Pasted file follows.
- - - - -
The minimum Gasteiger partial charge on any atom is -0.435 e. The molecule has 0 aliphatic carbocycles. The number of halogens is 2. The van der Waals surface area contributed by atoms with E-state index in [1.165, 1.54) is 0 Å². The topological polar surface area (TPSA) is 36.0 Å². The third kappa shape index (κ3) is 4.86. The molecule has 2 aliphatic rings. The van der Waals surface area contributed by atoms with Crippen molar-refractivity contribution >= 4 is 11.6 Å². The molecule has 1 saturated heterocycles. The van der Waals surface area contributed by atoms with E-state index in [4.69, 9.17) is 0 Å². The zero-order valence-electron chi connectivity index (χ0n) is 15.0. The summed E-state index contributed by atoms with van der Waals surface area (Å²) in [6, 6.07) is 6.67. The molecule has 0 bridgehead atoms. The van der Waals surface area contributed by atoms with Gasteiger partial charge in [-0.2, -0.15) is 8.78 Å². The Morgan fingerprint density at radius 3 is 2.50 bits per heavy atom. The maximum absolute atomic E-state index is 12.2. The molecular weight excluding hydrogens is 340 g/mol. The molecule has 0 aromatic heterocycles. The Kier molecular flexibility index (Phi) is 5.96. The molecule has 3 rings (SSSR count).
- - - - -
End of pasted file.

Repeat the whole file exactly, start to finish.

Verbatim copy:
The minimum Gasteiger partial charge on any atom is -0.435 e. The molecule has 0 aliphatic carbocycles. The number of halogens is 2. The van der Waals surface area contributed by atoms with E-state index in [1.165, 1.54) is 0 Å². The topological polar surface area (TPSA) is 36.0 Å². The third kappa shape index (κ3) is 4.86. The molecule has 2 aliphatic rings. The van der Waals surface area contributed by atoms with Crippen molar-refractivity contribution >= 4 is 11.6 Å². The molecule has 1 saturated heterocycles. The van der Waals surface area contributed by atoms with E-state index in [4.69, 9.17) is 0 Å². The zero-order valence-electron chi connectivity index (χ0n) is 15.0. The summed E-state index contributed by atoms with van der Waals surface area (Å²) in [6, 6.07) is 6.67. The molecule has 0 bridgehead atoms. The van der Waals surface area contributed by atoms with Gasteiger partial charge in [-0.2, -0.15) is 8.78 Å². The Morgan fingerprint density at radius 3 is 2.50 bits per heavy atom. The maximum absolute atomic E-state index is 12.2. The molecular weight excluding hydrogens is 340 g/mol. The molecule has 0 aromatic heterocycles. The Kier molecular flexibility index (Phi) is 5.96. The molecule has 3 rings (SSSR count).